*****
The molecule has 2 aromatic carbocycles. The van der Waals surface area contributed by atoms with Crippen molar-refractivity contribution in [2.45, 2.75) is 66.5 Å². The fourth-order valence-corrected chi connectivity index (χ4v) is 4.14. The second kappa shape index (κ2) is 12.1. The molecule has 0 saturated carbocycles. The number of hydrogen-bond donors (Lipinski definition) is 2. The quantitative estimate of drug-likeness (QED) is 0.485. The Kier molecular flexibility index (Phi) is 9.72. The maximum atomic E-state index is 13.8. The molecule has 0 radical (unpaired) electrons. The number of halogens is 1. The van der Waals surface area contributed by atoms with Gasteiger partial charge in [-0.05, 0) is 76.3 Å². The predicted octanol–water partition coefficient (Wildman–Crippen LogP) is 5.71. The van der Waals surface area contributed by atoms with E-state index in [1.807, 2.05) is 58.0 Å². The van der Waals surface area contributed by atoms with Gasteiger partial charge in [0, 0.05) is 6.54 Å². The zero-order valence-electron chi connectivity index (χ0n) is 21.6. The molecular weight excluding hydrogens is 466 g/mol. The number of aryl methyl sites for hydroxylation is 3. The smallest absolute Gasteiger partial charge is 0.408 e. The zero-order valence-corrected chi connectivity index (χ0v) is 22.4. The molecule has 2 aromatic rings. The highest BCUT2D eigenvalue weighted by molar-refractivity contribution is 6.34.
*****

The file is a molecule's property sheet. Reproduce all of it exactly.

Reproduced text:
The molecule has 2 aromatic carbocycles. The van der Waals surface area contributed by atoms with Crippen molar-refractivity contribution in [2.45, 2.75) is 66.5 Å². The fourth-order valence-corrected chi connectivity index (χ4v) is 4.14. The second kappa shape index (κ2) is 12.1. The molecule has 0 saturated carbocycles. The number of hydrogen-bond donors (Lipinski definition) is 2. The quantitative estimate of drug-likeness (QED) is 0.485. The Kier molecular flexibility index (Phi) is 9.72. The maximum atomic E-state index is 13.8. The molecule has 0 radical (unpaired) electrons. The number of halogens is 1. The van der Waals surface area contributed by atoms with Gasteiger partial charge in [-0.05, 0) is 76.3 Å². The predicted octanol–water partition coefficient (Wildman–Crippen LogP) is 5.71. The van der Waals surface area contributed by atoms with E-state index in [1.807, 2.05) is 58.0 Å². The van der Waals surface area contributed by atoms with Gasteiger partial charge in [0, 0.05) is 6.54 Å². The zero-order valence-electron chi connectivity index (χ0n) is 21.6. The molecular weight excluding hydrogens is 466 g/mol. The number of aryl methyl sites for hydroxylation is 3. The smallest absolute Gasteiger partial charge is 0.408 e. The zero-order valence-corrected chi connectivity index (χ0v) is 22.4. The molecule has 2 aromatic rings. The highest BCUT2D eigenvalue weighted by molar-refractivity contribution is 6.34.